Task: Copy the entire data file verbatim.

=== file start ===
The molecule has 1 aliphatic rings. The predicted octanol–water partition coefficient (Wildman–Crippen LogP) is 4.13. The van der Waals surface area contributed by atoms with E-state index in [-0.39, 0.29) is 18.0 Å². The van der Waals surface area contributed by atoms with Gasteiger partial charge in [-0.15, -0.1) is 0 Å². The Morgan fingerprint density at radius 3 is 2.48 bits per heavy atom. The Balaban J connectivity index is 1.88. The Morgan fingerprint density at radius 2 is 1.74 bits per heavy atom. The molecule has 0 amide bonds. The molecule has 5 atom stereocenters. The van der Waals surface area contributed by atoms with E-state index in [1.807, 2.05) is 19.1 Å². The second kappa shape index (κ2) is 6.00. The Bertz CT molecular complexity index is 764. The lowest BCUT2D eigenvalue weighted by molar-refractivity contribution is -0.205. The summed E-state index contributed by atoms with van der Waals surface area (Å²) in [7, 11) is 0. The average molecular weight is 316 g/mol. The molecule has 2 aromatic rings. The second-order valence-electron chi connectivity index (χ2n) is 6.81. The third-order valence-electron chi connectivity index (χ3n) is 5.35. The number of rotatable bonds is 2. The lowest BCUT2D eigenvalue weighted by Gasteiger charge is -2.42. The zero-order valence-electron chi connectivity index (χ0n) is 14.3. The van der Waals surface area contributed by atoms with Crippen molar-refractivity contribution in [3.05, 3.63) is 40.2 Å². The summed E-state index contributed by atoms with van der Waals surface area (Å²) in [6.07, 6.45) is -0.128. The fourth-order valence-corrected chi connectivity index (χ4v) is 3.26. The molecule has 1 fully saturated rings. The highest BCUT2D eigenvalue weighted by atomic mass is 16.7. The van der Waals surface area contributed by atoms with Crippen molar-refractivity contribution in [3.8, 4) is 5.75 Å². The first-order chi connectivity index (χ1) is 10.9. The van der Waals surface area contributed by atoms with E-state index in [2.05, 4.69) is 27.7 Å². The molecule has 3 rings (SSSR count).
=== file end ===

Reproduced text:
The molecule has 1 aliphatic rings. The predicted octanol–water partition coefficient (Wildman–Crippen LogP) is 4.13. The van der Waals surface area contributed by atoms with E-state index in [-0.39, 0.29) is 18.0 Å². The van der Waals surface area contributed by atoms with Gasteiger partial charge in [-0.15, -0.1) is 0 Å². The Morgan fingerprint density at radius 3 is 2.48 bits per heavy atom. The Balaban J connectivity index is 1.88. The Morgan fingerprint density at radius 2 is 1.74 bits per heavy atom. The molecule has 0 amide bonds. The molecule has 5 atom stereocenters. The van der Waals surface area contributed by atoms with E-state index in [1.807, 2.05) is 19.1 Å². The second kappa shape index (κ2) is 6.00. The Bertz CT molecular complexity index is 764. The lowest BCUT2D eigenvalue weighted by molar-refractivity contribution is -0.205. The summed E-state index contributed by atoms with van der Waals surface area (Å²) in [7, 11) is 0. The average molecular weight is 316 g/mol. The molecule has 2 aromatic rings. The second-order valence-electron chi connectivity index (χ2n) is 6.81. The third-order valence-electron chi connectivity index (χ3n) is 5.35. The number of rotatable bonds is 2. The lowest BCUT2D eigenvalue weighted by Gasteiger charge is -2.42. The zero-order valence-electron chi connectivity index (χ0n) is 14.3. The van der Waals surface area contributed by atoms with Crippen molar-refractivity contribution in [3.05, 3.63) is 40.2 Å². The summed E-state index contributed by atoms with van der Waals surface area (Å²) in [6.07, 6.45) is -0.128. The fourth-order valence-corrected chi connectivity index (χ4v) is 3.26. The molecule has 1 fully saturated rings. The highest BCUT2D eigenvalue weighted by atomic mass is 16.7. The van der Waals surface area contributed by atoms with Crippen molar-refractivity contribution in [3.8, 4) is 5.75 Å². The first-order chi connectivity index (χ1) is 10.9. The van der Waals surface area contributed by atoms with E-state index in [2.05, 4.69) is 27.7 Å². The molecule has 3 rings (SSSR count).